Journeys, experiences and best practices on computer modelled and simulated regulatory evidence

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Journeys, experiences and best practices on computer modelled and simulated regulatory evidence is the result of a recent collaboration from InSilicoUKMHRA, the Royal Academy of Engineering and the PHG Foundation.

In the era of AI and digital health innovation, the importance and value of computer modelled and simulated evidence (CM&S evidence) for clinical trials is increasing, yet uncertainty from industry and academia remains on its regulatory acceptability. In response, a cross-regulator workshop was held to discuss what uncertainty, lessons to be learnt, and barriers and enablers exist to increase confidence in its regulatory acceptability. 

This workshop report, freely available to download from InSilicoUK, therefore provides insight into what is hoped to be initial discussions between some of the key stakeholders on the acceptability of CM&S in several sectors, including for health.

Key findings include:

  • Consensus statement: Discussion was had on the possibility of creating a regulatory consensus statement to ease stakeholder uncertainty and signal regulatory openness towards CM&S generated evidence. The statement could also indicate regulatory support for undertaking health economic analyses to highlight the value of CM&S methods for generating evidence and encourage further industry adoption.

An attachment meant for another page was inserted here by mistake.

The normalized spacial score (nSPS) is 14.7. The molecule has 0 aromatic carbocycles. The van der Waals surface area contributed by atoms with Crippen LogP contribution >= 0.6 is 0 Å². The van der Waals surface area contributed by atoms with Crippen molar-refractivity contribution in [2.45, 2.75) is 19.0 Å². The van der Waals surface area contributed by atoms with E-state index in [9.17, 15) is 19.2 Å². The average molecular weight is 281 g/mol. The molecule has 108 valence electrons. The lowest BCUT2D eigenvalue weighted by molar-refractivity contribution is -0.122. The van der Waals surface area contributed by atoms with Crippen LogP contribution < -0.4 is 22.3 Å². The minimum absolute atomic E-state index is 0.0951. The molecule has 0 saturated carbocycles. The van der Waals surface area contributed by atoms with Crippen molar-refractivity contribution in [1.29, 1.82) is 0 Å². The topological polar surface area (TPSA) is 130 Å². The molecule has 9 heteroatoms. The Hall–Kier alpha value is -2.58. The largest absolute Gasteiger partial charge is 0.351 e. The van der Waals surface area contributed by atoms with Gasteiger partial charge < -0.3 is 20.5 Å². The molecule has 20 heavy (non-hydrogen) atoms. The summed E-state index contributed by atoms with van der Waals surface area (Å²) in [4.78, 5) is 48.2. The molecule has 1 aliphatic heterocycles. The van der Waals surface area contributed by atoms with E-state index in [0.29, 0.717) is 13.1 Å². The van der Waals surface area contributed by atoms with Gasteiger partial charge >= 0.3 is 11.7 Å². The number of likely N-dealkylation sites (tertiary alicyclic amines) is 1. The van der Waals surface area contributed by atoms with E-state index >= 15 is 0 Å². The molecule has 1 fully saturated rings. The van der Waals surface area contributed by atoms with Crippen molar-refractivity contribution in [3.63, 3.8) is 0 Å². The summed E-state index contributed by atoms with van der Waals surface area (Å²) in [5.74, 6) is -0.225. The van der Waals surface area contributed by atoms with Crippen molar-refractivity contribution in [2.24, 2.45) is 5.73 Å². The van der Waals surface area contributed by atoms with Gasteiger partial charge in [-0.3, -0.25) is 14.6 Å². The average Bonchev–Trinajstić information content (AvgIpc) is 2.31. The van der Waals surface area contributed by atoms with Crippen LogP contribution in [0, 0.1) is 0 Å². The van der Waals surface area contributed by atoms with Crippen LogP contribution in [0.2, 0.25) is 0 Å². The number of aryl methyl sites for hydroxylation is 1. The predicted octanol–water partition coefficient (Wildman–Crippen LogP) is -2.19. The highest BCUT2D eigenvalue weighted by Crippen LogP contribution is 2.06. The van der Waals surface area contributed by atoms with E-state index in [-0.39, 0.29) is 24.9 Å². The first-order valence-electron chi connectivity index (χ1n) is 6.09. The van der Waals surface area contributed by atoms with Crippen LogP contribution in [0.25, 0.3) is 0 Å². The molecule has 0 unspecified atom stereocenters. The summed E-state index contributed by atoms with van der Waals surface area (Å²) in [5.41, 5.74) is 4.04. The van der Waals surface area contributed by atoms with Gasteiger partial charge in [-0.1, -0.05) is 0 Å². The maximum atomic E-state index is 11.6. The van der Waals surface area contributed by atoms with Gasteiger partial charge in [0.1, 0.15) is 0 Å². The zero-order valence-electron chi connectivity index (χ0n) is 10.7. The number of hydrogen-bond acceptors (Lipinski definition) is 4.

• Public engagement: A top priority is exploring public acceptance and trust within relevant regulatory pathways. Increased public engagement initiatives such as Citizen’s Jury events are needed to understand the public’s concerns, to ensure transparency and to earn trust.
  • Development of generalisable principles: The development of good simulation practices and standards that support sound regulatory evidence with an emphasis on CM&S methods at both generalised and sector-specific levels are needed, and initial steps have been made by looking at adapting HM Treasury’s Aqua Book to keep pace with the ever-changing AI and digital innovation space.
  • International standard-setting and harmonisation: There is a need to look at developing mock or pre-submission processes for CM&S methods of evidence generation, as well as efforts to harmonise international standards in the medium to longer term.
  • Encouragement of future cross-sector discussions: There is a good, cross-sector appetite to both continue collaborative efforts to maintain momentum generated by the July workshop, and to use such dialogues to continue to learn from each other's experiences, including with the addition of further key stakeholders in future collaborative discussions.

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